I was recently diagnosed with advanced melanoma and after six years of chemotherapy, my skin has finally begun to fade away.
It feels like the last time I saw my face.
But this is not normal.
In the UK, there is a very strong trend in recent years to reduce the amount of sun exposure for young people and in some parts of Europe, women are even being urged to avoid wearing sunscreen for the first time in their lives.
The latest statistics show that a large number of women in the UK are now opting out of the sun altogether.
The UK Department of Health has estimated that the number of cases of skin cancer will be reduced by 20 per cent by 2020.
But is there any evidence to suggest that women in particular are more at risk than men of developing skin cancer?
Is there a difference in the rates of melanoma among women and men?
The British Cancer Society has published a research report that suggests it might be the latter.
They have found that in some regions, men are more likely than women to develop skin cancer.
They have also found that among the female population, the rate of melanomas in older age groups is slightly higher than the rate for the male population.
In an accompanying commentary, Dr David Gell-Badge, from the Department of Epidemiology at the University of Warwick, UK, has called for further research into the link between skin cancer and sun exposure.
He argues that there are important differences in the skin cancer risk of men and women.
Dr GellBadge says:Men tend to have more advanced stages of melanosarcoma than women.
These include stage 1 melanoma, stage 2 melanoma (non-melanoma skin cancer), stage 3 melanoma with the presence of fibrosis, and stage 4 melanoma.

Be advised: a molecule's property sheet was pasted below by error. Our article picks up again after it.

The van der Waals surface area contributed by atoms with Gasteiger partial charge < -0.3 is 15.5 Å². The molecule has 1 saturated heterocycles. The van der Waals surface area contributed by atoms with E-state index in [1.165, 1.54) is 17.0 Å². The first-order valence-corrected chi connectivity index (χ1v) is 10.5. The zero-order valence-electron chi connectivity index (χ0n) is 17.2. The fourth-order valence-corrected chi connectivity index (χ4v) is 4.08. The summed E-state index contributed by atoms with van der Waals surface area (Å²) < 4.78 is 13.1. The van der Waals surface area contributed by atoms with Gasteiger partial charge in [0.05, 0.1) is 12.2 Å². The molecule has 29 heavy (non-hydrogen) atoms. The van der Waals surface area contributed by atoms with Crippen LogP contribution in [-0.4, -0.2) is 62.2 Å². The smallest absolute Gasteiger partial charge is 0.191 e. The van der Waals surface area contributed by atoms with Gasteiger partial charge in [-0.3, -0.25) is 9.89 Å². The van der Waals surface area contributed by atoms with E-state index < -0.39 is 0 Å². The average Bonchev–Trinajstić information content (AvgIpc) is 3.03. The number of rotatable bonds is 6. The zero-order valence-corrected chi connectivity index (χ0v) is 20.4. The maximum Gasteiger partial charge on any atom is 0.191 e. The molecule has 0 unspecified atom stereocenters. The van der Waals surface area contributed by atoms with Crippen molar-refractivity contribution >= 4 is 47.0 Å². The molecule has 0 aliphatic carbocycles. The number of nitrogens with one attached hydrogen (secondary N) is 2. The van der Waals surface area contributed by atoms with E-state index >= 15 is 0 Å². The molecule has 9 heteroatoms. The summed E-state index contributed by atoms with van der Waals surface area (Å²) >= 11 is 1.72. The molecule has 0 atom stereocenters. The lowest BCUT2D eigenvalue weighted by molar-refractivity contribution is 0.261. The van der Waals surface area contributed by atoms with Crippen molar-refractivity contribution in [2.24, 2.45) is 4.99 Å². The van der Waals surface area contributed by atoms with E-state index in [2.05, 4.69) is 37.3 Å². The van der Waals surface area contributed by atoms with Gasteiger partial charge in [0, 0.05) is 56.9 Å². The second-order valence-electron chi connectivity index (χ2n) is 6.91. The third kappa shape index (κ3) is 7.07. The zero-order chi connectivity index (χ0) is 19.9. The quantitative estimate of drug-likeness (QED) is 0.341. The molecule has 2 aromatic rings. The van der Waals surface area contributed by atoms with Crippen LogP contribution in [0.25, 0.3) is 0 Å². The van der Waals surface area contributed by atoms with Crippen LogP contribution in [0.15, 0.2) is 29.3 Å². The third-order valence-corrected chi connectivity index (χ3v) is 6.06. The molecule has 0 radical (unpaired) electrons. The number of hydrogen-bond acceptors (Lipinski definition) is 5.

These are cancers which are more easily diagnosed, but are more difficult to treat.
Women tend to be more likely as the disease progresses to have skin cancers that are more mild and have a milder progression than men.
There are also differences in how melanoma progresses in women and in men.
Men are more prone to melanoma as the age progresses, but also to other types of cancer which include basal cell carcinoma and neoplasia of the epidermis.
Dr Badge says that this suggests that men have a greater risk of melanosis, but that this is a reflection of their skin’s natural ageing process.
He adds that skin cancer is usually not associated with skin disease.
Dr Alanna Sargent, from Cancer Research UK, said:The study also found no differences in risk between men and woman for advanced melanomas.
She says: Men have a lower rate of developing melanoma of all types.
It is the more advanced forms of melanoproliferative disease (PPD), which includes stage 3, that are most common in men and that are also the most likely to be associated with PPD.
It can also be linked to melanomas that are not in situ.
This is particularly true in women, as their skin is not fully developed at the time of melanomagenesis.
So why are women less likely to develop melanoma?
Dr Sargant says:There are a number of reasons for this, including that the skin is less prone to disease-causing bacteria, and also that women are less likely than men to develop PPD or basal cell melanoma at the same time.
She also says that the fact that the incidence of skin cancers is higher among women in general may also explain why there are fewer women in hospitals than men in the United Kingdom.
The report is published in the journal JAMA Dermatology.